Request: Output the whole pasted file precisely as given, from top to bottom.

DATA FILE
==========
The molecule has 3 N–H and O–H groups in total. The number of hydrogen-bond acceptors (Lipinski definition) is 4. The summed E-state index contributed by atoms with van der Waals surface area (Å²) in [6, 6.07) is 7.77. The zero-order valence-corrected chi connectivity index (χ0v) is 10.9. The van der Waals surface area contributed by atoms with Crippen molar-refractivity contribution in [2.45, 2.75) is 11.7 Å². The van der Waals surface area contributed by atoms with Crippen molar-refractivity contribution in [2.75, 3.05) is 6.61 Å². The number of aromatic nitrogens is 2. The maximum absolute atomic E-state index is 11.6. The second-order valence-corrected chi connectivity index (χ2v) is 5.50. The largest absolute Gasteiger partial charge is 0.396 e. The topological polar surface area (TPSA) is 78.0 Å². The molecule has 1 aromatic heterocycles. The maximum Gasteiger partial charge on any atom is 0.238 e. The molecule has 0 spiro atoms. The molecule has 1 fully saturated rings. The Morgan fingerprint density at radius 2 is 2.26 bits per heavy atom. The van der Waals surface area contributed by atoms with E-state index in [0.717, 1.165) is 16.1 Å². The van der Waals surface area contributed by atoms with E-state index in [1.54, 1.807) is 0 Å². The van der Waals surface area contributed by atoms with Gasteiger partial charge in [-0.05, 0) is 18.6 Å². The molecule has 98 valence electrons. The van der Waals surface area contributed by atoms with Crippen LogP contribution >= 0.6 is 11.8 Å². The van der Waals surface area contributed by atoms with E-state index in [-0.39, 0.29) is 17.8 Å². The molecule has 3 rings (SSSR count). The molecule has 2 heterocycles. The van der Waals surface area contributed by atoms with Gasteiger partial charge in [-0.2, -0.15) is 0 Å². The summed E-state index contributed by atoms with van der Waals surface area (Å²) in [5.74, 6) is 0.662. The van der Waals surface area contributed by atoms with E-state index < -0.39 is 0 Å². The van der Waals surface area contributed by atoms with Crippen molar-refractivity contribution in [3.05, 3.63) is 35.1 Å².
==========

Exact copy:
The molecule has 3 N–H and O–H groups in total. The number of hydrogen-bond acceptors (Lipinski definition) is 4. The summed E-state index contributed by atoms with van der Waals surface area (Å²) in [6, 6.07) is 7.77. The zero-order valence-corrected chi connectivity index (χ0v) is 10.9. The van der Waals surface area contributed by atoms with Crippen molar-refractivity contribution in [2.45, 2.75) is 11.7 Å². The van der Waals surface area contributed by atoms with Crippen molar-refractivity contribution in [2.75, 3.05) is 6.61 Å². The number of aromatic nitrogens is 2. The maximum absolute atomic E-state index is 11.6. The second-order valence-corrected chi connectivity index (χ2v) is 5.50. The largest absolute Gasteiger partial charge is 0.396 e. The topological polar surface area (TPSA) is 78.0 Å². The molecule has 1 aromatic heterocycles. The maximum Gasteiger partial charge on any atom is 0.238 e. The molecule has 0 spiro atoms. The molecule has 1 fully saturated rings. The Morgan fingerprint density at radius 2 is 2.26 bits per heavy atom. The van der Waals surface area contributed by atoms with E-state index in [0.717, 1.165) is 16.1 Å². The van der Waals surface area contributed by atoms with E-state index in [1.54, 1.807) is 0 Å². The van der Waals surface area contributed by atoms with Gasteiger partial charge in [-0.05, 0) is 18.6 Å². The molecule has 98 valence electrons. The van der Waals surface area contributed by atoms with Crippen LogP contribution >= 0.6 is 11.8 Å². The van der Waals surface area contributed by atoms with E-state index in [-0.39, 0.29) is 17.8 Å². The molecule has 3 rings (SSSR count). The molecule has 2 heterocycles. The van der Waals surface area contributed by atoms with Gasteiger partial charge in [-0.2, -0.15) is 0 Å². The summed E-state index contributed by atoms with van der Waals surface area (Å²) in [5.74, 6) is 0.662. The van der Waals surface area contributed by atoms with E-state index < -0.39 is 0 Å². The van der Waals surface area contributed by atoms with Crippen molar-refractivity contribution in [3.05, 3.63) is 35.1 Å².